Solar Payoff, An Investor Synopsis







The Business Model.   Solar Payoff is an online marketplace that promotes ownership of “rooftop” and other forms of distributed generation solar, including eventually community solar.

  1. Through its website at, Solar Payoff gives prospective solar consumers the tools to estimate and price their solar potential, comparing solar adoption according to four financing scenarios
  2. Solar Payoff serves as the hub and generates leads for a self-contained network of low-overhead, local and regional contractors, trademarked the SunCrafters Alliance
  3. Members of the SunCrafters Alliance are carefully screened and monitored and work on assigned, carefully designed Service Areas, in the beginning throughout California, soon in other States and eventually internationally
  4. Solar Payoff provides sensibly priced, one-off (i.e., no monthly per user subscriber-based) state-of-the-art bidding tools for SunCrafters Alliance members
  5. SAAS bidding software available at a freestanding second website,
  6. The solar ownership business model requires reasonable rate/term loans to succeed. Currently, the loan-to-own market is serviced by specialty lenders at rates and terms that sour the deal.  As a result, Solar Payoff is actively soliciting mainline commercial banks with the intent of convincing one or more to treat loan-to-own solar like they treat auto loans.
  7. Lastly, at maturity, Solar Payoff would become a conduit for best-priced quality inputs, especially competitively-priced American panels.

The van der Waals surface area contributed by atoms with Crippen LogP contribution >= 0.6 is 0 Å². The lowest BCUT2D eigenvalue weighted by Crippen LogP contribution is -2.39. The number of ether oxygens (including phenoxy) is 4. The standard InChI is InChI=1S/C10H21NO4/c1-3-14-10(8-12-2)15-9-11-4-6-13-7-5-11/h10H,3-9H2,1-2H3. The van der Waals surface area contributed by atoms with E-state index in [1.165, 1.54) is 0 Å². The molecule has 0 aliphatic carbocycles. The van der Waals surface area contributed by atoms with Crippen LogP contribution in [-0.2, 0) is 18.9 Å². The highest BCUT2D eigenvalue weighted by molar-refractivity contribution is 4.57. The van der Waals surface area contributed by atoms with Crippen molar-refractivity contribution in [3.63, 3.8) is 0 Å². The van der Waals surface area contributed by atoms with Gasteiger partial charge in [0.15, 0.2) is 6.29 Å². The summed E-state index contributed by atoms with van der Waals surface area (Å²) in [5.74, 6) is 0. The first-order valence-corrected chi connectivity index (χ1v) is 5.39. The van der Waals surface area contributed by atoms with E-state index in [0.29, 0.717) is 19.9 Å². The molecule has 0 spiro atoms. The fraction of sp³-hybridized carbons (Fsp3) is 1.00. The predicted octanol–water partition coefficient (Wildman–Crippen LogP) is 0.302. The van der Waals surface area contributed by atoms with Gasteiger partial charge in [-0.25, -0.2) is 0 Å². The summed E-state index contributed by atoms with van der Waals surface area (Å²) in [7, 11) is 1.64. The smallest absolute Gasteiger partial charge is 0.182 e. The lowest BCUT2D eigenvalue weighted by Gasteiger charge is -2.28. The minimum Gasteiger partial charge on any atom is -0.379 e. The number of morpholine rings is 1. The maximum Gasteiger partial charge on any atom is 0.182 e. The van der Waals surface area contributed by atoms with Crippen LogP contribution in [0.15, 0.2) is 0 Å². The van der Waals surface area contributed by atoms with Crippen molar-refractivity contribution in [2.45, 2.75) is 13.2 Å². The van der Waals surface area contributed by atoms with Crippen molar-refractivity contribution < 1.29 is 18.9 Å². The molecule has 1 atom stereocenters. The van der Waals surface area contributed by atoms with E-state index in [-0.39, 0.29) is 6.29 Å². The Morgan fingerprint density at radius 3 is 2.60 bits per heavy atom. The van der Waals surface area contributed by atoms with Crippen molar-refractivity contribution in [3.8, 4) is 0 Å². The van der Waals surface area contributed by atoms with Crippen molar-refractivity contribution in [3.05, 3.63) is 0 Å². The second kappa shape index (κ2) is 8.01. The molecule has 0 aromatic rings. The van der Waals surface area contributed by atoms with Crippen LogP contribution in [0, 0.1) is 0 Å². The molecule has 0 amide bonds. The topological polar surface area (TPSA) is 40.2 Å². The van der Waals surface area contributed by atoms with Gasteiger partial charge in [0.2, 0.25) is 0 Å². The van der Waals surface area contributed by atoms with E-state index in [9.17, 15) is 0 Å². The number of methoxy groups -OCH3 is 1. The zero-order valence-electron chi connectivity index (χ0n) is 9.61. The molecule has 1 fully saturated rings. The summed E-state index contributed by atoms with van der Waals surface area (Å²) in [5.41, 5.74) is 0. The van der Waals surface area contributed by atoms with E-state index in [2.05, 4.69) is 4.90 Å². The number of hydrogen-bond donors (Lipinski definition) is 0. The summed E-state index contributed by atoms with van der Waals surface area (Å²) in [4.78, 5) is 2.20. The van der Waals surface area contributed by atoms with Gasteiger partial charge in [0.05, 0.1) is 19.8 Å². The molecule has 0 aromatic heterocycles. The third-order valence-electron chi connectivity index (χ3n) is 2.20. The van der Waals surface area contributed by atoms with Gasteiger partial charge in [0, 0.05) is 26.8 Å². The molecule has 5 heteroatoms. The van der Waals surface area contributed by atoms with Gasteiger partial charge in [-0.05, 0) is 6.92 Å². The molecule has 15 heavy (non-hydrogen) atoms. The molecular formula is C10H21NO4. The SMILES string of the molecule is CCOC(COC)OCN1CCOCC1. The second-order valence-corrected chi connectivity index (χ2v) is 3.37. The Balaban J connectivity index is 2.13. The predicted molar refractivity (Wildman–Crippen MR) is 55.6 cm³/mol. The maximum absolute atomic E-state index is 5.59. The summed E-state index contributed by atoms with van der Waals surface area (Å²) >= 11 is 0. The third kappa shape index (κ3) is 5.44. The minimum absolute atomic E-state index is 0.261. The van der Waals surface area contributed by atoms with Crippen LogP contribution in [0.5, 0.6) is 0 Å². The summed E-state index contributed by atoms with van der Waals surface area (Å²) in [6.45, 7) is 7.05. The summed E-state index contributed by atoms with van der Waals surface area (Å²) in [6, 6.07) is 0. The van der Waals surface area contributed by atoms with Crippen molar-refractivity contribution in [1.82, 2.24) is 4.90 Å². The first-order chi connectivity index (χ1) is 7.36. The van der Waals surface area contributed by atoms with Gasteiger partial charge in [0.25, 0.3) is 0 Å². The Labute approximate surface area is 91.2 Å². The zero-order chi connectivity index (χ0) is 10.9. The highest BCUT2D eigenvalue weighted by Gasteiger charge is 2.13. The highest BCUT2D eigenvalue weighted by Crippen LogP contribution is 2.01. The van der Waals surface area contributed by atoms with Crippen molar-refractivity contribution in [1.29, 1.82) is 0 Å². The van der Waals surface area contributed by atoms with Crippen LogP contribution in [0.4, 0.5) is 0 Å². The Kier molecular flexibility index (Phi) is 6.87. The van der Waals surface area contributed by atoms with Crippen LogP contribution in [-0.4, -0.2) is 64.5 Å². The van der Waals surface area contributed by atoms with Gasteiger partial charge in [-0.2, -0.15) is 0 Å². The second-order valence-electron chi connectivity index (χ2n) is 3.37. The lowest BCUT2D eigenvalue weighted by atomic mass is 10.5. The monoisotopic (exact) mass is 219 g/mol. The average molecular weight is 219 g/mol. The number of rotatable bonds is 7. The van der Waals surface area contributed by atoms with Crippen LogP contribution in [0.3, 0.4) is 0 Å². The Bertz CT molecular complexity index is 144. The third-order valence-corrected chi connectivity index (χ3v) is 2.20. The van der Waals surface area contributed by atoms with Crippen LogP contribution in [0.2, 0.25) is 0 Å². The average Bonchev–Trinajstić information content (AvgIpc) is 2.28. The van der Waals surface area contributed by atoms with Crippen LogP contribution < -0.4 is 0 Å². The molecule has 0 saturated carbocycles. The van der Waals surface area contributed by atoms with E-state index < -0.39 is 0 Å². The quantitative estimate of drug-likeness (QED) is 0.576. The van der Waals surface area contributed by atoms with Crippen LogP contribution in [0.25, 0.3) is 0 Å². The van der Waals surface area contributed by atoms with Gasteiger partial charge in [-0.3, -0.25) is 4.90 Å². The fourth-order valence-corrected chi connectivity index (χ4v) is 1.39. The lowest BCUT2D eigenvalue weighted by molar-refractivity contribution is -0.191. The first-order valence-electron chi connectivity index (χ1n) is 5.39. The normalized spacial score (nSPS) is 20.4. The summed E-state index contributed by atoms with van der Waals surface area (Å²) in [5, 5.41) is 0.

The model takes the SAAS (“Software As A Service”) model to its logical conclusion by linking informed consumers to skilled contractors, then facilitating the transaction by providing access to solar loans for the cash-strapped “middle-class”. Why not another SAAS bidding tool for lease company or large contractor sales staff? Why “a system”? A short history explains.

Short History.  In the beginning our vague objective was to provide smaller contractors access to solar leases.  We had looked at building a contracting business ourselves and immediately discovered that the lease companies were refusing to work with smaller contractors, one-off.   As a smaller contractor you couldn’t offer your clients a decent lease deal.    You could find work at the bottom of the lease value chain as subcontractors, but you would be working for wages with little to no margin for overhead, none for profits.  Contracting ourselves, starting from scratch, looked like an uphill climb.   Years in the contractor trenches to pay for a Berkeley Ph.D  contributed to my reluctance.